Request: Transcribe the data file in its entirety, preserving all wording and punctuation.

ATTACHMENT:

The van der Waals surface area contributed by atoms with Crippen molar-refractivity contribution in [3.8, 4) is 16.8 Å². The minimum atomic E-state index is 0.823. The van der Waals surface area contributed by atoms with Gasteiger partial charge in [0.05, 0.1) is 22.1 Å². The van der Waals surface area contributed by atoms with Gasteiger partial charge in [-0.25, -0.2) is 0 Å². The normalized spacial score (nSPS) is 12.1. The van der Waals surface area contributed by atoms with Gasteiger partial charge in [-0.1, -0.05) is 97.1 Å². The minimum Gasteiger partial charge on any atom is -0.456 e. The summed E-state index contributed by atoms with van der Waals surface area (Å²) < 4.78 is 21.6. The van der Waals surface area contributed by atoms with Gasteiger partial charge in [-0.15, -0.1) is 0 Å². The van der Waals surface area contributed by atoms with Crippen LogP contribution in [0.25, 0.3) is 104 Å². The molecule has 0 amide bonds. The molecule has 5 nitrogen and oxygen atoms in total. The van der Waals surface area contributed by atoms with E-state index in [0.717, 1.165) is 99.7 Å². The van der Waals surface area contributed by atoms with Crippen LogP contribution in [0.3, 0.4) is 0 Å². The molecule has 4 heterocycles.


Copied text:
The van der Waals surface area contributed by atoms with Crippen molar-refractivity contribution in [3.8, 4) is 16.8 Å². The minimum atomic E-state index is 0.823. The van der Waals surface area contributed by atoms with Gasteiger partial charge in [0.05, 0.1) is 22.1 Å². The van der Waals surface area contributed by atoms with Gasteiger partial charge in [-0.25, -0.2) is 0 Å². The normalized spacial score (nSPS) is 12.1. The van der Waals surface area contributed by atoms with Gasteiger partial charge in [-0.1, -0.05) is 97.1 Å². The minimum Gasteiger partial charge on any atom is -0.456 e. The summed E-state index contributed by atoms with van der Waals surface area (Å²) < 4.78 is 21.6. The van der Waals surface area contributed by atoms with Gasteiger partial charge in [-0.15, -0.1) is 0 Å². The van der Waals surface area contributed by atoms with Crippen LogP contribution in [0.25, 0.3) is 104 Å². The molecule has 0 amide bonds. The molecule has 5 nitrogen and oxygen atoms in total. The van der Waals surface area contributed by atoms with E-state index in [0.717, 1.165) is 99.7 Å². The van der Waals surface area contributed by atoms with Crippen LogP contribution in [0.3, 0.4) is 0 Å². The molecule has 4 heterocycles.